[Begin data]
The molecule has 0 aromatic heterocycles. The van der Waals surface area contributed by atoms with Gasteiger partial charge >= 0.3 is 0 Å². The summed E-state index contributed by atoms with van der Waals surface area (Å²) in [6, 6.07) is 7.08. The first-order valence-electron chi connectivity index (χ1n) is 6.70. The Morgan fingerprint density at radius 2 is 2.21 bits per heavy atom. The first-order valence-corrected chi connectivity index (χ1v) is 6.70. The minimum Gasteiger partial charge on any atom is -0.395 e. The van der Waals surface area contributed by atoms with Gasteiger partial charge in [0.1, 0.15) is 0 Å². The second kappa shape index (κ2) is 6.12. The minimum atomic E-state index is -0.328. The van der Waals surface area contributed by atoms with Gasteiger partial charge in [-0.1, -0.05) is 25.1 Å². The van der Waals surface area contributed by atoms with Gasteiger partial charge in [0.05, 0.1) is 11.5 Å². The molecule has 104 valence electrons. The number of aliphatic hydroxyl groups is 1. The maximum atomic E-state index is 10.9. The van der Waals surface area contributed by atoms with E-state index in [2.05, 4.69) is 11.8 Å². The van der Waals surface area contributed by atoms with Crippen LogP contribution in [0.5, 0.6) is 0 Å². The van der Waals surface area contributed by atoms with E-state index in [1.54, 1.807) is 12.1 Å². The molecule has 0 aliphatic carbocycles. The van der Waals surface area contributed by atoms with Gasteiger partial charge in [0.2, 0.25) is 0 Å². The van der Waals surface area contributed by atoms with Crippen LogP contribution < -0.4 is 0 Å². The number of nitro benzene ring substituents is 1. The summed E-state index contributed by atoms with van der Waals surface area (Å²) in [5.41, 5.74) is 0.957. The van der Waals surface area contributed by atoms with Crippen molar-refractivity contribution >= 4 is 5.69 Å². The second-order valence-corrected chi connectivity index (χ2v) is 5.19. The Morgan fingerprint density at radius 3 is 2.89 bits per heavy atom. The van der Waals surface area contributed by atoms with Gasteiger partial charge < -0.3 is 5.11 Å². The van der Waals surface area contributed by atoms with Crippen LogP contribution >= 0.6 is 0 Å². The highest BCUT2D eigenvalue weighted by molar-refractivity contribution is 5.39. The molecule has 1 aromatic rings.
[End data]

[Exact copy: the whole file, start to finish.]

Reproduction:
The molecule has 0 aromatic heterocycles. The van der Waals surface area contributed by atoms with Gasteiger partial charge >= 0.3 is 0 Å². The summed E-state index contributed by atoms with van der Waals surface area (Å²) in [6, 6.07) is 7.08. The first-order valence-electron chi connectivity index (χ1n) is 6.70. The Morgan fingerprint density at radius 2 is 2.21 bits per heavy atom. The first-order valence-corrected chi connectivity index (χ1v) is 6.70. The minimum Gasteiger partial charge on any atom is -0.395 e. The van der Waals surface area contributed by atoms with Gasteiger partial charge in [0.1, 0.15) is 0 Å². The second kappa shape index (κ2) is 6.12. The minimum atomic E-state index is -0.328. The van der Waals surface area contributed by atoms with Gasteiger partial charge in [-0.1, -0.05) is 25.1 Å². The van der Waals surface area contributed by atoms with Gasteiger partial charge in [0.05, 0.1) is 11.5 Å². The molecule has 104 valence electrons. The number of aliphatic hydroxyl groups is 1. The maximum atomic E-state index is 10.9. The van der Waals surface area contributed by atoms with E-state index in [2.05, 4.69) is 11.8 Å². The van der Waals surface area contributed by atoms with Crippen LogP contribution in [0.5, 0.6) is 0 Å². The van der Waals surface area contributed by atoms with E-state index in [1.54, 1.807) is 12.1 Å². The molecule has 0 aliphatic carbocycles. The van der Waals surface area contributed by atoms with Gasteiger partial charge in [0.2, 0.25) is 0 Å². The van der Waals surface area contributed by atoms with Crippen LogP contribution < -0.4 is 0 Å². The number of nitro benzene ring substituents is 1. The summed E-state index contributed by atoms with van der Waals surface area (Å²) in [5.41, 5.74) is 0.957. The van der Waals surface area contributed by atoms with Crippen molar-refractivity contribution >= 4 is 5.69 Å². The second-order valence-corrected chi connectivity index (χ2v) is 5.19. The Morgan fingerprint density at radius 3 is 2.89 bits per heavy atom. The van der Waals surface area contributed by atoms with Gasteiger partial charge < -0.3 is 5.11 Å². The van der Waals surface area contributed by atoms with Crippen LogP contribution >= 0.6 is 0 Å². The highest BCUT2D eigenvalue weighted by molar-refractivity contribution is 5.39. The molecule has 1 aromatic rings.